Deutsche Bank strives to 'be the investment banker for social capital.' This mission drives Deutsche Bank to continuously push the envelope in social finance innovation, consistently being a catalytic leader in providing socially responsible lending, investing and philanthropic activities. Deutsche has used its social financing expertise, investment banking skills, structuring capabilities, business resources and worldwide relationships to create financial instruments and funds that benefit social enterprises. Deutsche will leverage this expertise, team and established processes in the structuring and launch of the Essential Capital Fund.
The Fund will be structured as a limited liability company managed by Deutsche Bank. All investment decisions will be made through an investment committee, which will include representatives from investors in the Fund. All investors will be invited to be part of the governance board, which will have the power to replace the Fund manager. The Fund manager, will be responsible for monitoring and overseeing the Fund's portfolio and will charge a management fee of approximately 2.0% of total capital commitments to cover administrative and operational costs.
Deutsche Bank's Community Development Finance Group, the experienced team behind six investment funds, will serve as the Fund manager, originating and monitoring investments in the form of 1) first loss positions in debt funds, 2) guarantees on loan syndications, 3) loans for impact investments and 4) other innovative financing opportunities.. The investment origination process will involve in-depth on-site and desk due diligence. Throughout the selection process, Deutsche Bank will look to collaboratively partner with debt funds, loan syndications, and impact investors to provide truly catalytic, game-changing capital.
Deutsche Bank and its to-be-determined partners intend to launch this fund in September 2013 with approximately $12 million in portfolio placed. The portfolio will ramp up to $50 million over the course of approximately two years.
Deutsche Bank is committed to working alongside various social impact stakeholders in developing the ECF. To better understand the capital needs and interests of social investors and impact investment opportunities, Deutsche Bank has commenced preliminary discussions with the Overseas Private Investment Corporation ('OPIC'). Going forward, Deutsche Bank expects to continue collaborating closely with OPIC and other institutions.
Specifically, Deutsche Bank targets the below action plan:
Q4 2012: Continue knowledge building and stakeholder engagement. Develop comprehensive Fund financial model.
Q1 2013: Develop in-depth Fund marketing materials and begin discussions with potential investors.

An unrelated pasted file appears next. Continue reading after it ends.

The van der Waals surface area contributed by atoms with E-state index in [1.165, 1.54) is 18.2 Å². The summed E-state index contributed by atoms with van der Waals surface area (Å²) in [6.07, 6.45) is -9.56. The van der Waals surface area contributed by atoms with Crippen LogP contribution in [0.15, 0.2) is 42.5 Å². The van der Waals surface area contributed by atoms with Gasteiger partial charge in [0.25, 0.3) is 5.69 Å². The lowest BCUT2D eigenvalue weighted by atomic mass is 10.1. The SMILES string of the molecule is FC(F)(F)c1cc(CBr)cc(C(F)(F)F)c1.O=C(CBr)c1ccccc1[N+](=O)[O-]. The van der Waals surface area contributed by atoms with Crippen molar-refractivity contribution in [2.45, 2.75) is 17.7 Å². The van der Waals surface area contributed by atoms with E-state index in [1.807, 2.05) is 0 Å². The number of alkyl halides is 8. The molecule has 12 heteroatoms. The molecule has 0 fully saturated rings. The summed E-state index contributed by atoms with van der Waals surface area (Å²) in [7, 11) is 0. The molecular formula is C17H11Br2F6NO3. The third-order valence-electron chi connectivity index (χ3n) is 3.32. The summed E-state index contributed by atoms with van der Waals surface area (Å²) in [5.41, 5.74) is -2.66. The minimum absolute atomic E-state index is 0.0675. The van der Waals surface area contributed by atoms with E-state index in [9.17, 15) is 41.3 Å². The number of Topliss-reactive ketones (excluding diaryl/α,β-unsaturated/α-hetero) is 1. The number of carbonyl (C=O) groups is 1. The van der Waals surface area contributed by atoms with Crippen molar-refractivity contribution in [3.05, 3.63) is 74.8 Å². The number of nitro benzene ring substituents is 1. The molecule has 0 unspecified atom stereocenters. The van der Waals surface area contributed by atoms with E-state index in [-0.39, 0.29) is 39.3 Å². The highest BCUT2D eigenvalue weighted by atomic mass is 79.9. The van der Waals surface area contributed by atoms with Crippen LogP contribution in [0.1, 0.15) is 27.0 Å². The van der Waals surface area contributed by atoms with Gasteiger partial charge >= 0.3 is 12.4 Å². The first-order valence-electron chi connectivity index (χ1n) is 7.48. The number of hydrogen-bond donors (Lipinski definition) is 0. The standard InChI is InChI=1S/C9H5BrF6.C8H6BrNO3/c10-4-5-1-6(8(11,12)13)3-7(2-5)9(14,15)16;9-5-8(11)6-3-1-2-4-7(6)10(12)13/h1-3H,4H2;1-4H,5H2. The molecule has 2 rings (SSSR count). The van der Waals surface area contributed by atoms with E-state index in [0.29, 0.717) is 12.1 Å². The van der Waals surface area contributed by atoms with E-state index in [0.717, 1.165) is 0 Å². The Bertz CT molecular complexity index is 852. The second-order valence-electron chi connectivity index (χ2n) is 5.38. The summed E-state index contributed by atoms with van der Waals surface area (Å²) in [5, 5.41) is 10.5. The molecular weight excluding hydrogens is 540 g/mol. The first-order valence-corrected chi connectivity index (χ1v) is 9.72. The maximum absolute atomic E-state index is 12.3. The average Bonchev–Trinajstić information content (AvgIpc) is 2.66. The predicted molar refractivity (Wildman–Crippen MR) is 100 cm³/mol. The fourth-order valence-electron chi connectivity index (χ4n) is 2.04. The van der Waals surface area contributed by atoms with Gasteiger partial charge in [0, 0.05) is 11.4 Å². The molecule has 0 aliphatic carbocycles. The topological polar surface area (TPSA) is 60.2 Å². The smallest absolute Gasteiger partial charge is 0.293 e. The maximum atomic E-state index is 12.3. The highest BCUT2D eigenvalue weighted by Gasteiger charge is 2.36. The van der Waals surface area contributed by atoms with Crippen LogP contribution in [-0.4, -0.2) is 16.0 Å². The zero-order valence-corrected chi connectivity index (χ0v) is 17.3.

Q2 2013: Undergo due diligence with select investors.
September 2013: Fund launch with at least $12 million placed (average investment size of $2 million) and all investor funds (~$50 million) identified and committed. Minimum investor commitment size of $100,000 with to-be-determined returns.
September 2015: Fund reaches maximum portfolio size, with the entire $50 million placed in investments.
September 2019: Fund matures.
According to the Global Impact Investing Network, 52 impact investors holding nearly four billion dollars in investable capital expect to allocate 5-10 percent of their portfolios to impact investments over the next ten years. However, while there is growing interest in impact investing, the sector remains at a rudimentary stage of development. One barrier to continued growth is the absence of risk mitigation mechanisms for private investors who are reluctant to engage in a sector with little performance data or credit history to date. The provision of credit enhancements - through loan guarantees to social enterprises or the development of risk tranches - is fundamentally important for the future of this nascent industry. Unfortunately, the mandate of development banks restrict them from stepping in to provide this service and taking 'first loss' positions to protect other investors. Foundations, meanwhile, have a limited amount of resources available and their investment committee processes can be complex and time-consuming.
The Essential Capital Fund is Deutsche Bank's pragmatic solution to the problem of inadequate higher risk, catalytic capital that can leverage participation by the private sector. This innovative, $50 million fund - a truly pioneering structure that has no precedence in the social finance sector globally -- offers a 25% first loss cushion and protects development banks and other investors in three ways. First, Deutsche Bank will defer its management fee, thereby creating a reserve fund to protect investors. Second, the fund will feature a 'step coupon' structure and issue investors a lower coupon rate in initial years, with savings from the lower rate acting as an additional reserve. Finally, the fund will seek 10% in guarantees from philanthropic and socially-minded institutions that want to see their money leveraged and the growth of impact investments globally.
ECC seeks to be a collaborative pioneer in lending to social enterprises globally. To the extent that others are entering this field, DB would like to establish partnerships to share knowledge and experiences and contribute to the development of a collaborative industry.
In addition, ECC would also be interested in discussing technical assistance grant funding that may be available to support capacity building among the social enterprises in its portfolio.
ECC is offering senior loans of up to $5 million to social enterprises that directly seek to provide a social benefit to low income populations by supplying products and services in the energy, health, and financial services sectors in the developing world.